WELLINGTON, Dec. 14 (Xinhua) -- Migrant and local workers are being overworked and underpaid in New Zealand's main industries, according to a report on worker exploitation out Wednesday.
People were working 80 to 90 hours a week for 500 NZ dollars (360 U.S. dollars), being paid for half the hours they work and paying their own salary to "buy" permanent residency, said the study from the University of Auckland.
The study found exploitation of workers was widespread across key industries.
"These industries form the lifeblood of New Zealand's economy," researcher Dr Christina Stringer said in a statement.
"As well as being a serious human rights issue, findings of migrant worker exploitation puts New Zealand's reputation at risk."
Stringer interviewed 105 people over two years, mostly workers on a temporary migrant work visa, and men aged in their 20s to 40s.
The most common forms of exploitation included: excessive working hours with up to 18-hour shifts; no pay or severe underpayment; degrading treatment; and cash-for-residency schemes in which workers paid cash to their employers who returned it as their "wage."
A group of mainly Filipino construction workers talked of debt bondage to get jobs in the rebuilding of earthquake-battered Christchurch.
There were also anecdotal accounts of Chinese and Vietnamese construction workers being exploited in the biggest city of Auckland.
Worker exploitation was also uncovered in New Zealand's pillar dairy industry and in the horticulture and hospitality sectors.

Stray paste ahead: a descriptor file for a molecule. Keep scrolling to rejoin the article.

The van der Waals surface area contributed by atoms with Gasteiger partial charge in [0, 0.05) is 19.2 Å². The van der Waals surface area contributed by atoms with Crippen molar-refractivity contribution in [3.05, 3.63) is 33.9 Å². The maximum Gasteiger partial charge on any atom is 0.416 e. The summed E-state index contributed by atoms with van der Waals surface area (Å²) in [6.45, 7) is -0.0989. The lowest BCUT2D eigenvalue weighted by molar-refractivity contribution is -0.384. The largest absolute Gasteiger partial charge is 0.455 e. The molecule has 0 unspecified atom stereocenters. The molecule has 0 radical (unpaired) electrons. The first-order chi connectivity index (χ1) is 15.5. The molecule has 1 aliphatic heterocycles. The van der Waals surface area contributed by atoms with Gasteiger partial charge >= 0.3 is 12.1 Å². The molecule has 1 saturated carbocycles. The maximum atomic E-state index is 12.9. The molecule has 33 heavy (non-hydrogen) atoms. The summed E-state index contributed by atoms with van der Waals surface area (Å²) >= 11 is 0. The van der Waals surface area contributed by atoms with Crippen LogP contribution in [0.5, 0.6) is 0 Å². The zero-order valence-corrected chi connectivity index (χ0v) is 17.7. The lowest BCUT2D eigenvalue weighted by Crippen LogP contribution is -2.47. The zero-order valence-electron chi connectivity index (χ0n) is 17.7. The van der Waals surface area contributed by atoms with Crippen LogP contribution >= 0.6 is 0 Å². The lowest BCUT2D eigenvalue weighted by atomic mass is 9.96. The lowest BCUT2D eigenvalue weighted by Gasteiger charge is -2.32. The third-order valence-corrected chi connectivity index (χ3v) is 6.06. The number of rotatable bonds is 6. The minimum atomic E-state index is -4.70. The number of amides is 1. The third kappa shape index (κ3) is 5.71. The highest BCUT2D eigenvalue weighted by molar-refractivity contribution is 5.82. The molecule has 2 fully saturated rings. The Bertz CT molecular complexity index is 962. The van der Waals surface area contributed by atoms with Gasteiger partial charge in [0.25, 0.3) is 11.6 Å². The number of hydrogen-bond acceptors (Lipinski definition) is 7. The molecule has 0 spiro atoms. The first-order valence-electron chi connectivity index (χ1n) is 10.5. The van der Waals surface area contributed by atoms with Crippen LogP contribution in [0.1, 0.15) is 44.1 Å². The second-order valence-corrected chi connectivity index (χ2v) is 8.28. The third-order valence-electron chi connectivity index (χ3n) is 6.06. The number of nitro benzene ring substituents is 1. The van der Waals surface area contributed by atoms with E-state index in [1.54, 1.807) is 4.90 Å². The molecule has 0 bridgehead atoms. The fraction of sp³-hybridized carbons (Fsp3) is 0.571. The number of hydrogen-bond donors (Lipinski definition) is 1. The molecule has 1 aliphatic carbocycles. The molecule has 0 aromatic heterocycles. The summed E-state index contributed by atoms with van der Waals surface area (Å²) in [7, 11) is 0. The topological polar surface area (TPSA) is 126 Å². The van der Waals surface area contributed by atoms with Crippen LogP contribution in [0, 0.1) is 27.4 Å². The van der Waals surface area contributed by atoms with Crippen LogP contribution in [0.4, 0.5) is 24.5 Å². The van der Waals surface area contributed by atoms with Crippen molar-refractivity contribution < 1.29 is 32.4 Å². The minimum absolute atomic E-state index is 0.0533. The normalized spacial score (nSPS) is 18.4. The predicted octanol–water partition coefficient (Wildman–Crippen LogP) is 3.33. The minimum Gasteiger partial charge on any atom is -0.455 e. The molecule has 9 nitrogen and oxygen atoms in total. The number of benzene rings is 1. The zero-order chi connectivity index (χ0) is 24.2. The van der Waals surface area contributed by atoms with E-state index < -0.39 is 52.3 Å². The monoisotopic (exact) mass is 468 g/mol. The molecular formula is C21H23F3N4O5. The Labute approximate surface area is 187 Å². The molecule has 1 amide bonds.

Temporary migrants hired to provide cosmetic services and therapeutic massages had been expected to provide sexual services, which was unlawful for non-citizens and non-residents.
Many temporary migrants tolerated exploitation so they could qualify for permanent residency or because they were coerced of deceived by their employer, said Stringer.
The study was commissioned by a group of six non-governmental organizations (NGOs), who called on the government to set up a human trafficking office to coordinate responses to human trafficking and labor exploitation.
Among other recommendations, they also urged the government to consider legislation to prohibit companies with forced labor in their supply chain from operating in New Zealand.
Stringer also took part in a 2011 study that exposed serious labor and human rights abuses on foreign charter fishing vessels in New Zealand waters.
That research triggered a ministerial inquiry and law changes requiring foreign charter vessels to reflag as New Zealand vessels in New Zealand waters.